vote on the basis of race. Instead I did what I would in any other presidential election. I took the time to read and study, voting for the candidate I thought would do the best job. Not that I was oblivious to the opportunity to change the face of the nation but I saw a lot more than history at stake. And so I could not vote based on the candidate’s race nor could I enjoy eight years of history while the White House was occupied by its first black first family.

Don’t get me wrong, I wanted to see a minority in the White House. At the same time I feared what might happen if the first black was the wrong black. The president lives under a very intense microscope with his every move examined and documented. I figured a black president would find the optics focused to a much higher intensity, facing scrutiny like none other before. A misstep here or an embarrassing gesture there and the entire race would have been labeled by those who believe  minorities lack what is needed to run the free world. And so in 2008 I looked for the right person for the job knowing that the first black, if he were not fit, would close the door on the possibility of another holding the office in the future.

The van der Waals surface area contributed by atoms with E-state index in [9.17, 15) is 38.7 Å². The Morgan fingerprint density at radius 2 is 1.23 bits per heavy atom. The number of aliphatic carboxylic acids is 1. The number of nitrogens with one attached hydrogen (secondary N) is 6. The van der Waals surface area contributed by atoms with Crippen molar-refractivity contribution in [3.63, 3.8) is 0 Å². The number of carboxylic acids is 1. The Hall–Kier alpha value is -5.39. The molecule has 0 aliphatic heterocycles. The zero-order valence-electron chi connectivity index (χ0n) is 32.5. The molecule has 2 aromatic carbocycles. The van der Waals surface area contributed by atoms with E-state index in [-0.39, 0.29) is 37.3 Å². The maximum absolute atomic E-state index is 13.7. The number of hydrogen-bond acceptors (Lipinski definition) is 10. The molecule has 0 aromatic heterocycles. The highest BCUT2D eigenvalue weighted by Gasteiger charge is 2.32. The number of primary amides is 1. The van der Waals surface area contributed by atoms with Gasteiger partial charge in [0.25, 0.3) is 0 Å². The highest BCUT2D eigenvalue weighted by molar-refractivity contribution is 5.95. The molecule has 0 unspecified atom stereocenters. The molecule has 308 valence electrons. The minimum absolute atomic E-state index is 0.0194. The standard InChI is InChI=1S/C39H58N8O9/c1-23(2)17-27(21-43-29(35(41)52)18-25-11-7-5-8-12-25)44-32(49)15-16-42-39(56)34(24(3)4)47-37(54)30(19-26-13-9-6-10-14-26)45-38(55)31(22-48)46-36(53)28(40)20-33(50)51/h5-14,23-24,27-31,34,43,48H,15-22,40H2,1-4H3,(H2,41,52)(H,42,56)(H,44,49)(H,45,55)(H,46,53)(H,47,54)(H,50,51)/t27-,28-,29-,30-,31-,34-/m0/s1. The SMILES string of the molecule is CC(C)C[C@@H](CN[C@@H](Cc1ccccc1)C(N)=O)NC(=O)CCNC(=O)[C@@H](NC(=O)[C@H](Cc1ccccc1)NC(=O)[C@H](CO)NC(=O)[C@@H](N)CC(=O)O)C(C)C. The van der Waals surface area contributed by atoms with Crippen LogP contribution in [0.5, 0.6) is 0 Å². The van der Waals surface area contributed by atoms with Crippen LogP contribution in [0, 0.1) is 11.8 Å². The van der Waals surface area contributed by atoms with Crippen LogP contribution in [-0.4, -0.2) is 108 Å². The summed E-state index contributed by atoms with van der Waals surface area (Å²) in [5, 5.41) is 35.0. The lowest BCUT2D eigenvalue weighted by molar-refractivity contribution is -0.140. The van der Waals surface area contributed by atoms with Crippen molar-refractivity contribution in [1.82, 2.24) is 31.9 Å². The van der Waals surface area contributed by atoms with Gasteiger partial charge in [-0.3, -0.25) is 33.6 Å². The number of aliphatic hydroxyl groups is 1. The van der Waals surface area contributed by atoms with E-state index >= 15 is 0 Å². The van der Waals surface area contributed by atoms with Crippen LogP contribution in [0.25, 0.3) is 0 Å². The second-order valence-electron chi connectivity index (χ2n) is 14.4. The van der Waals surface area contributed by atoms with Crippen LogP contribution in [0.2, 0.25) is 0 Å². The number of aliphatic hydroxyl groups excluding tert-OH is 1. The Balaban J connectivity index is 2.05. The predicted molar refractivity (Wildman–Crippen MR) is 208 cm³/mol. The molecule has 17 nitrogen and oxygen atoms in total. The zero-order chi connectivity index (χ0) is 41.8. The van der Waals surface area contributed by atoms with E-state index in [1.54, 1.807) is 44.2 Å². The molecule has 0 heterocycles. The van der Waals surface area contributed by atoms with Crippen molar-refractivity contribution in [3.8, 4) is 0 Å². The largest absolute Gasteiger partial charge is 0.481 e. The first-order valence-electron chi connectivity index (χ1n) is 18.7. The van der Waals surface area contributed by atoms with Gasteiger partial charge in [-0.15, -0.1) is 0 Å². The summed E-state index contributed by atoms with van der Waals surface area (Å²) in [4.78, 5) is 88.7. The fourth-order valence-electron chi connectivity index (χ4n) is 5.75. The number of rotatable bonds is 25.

With his two terms in office now behind us I can say that President Obama and his family exhibited a very high regard for the office, conducting themselves in a manner that serves as an example to anyone of any race. Did I agree with all of his actions? No, but I have yet to agree 100% with anyone. Even while disagreeing with the president I was able to respect the man. So now, in 2017, I can finally enjoy the historical aspects of having had our first black president. Only now can I celebrate knowing the Obamas have left us with a historical record for which the entire race...the entire country...can be proud.

Wednesday, January 11, 2017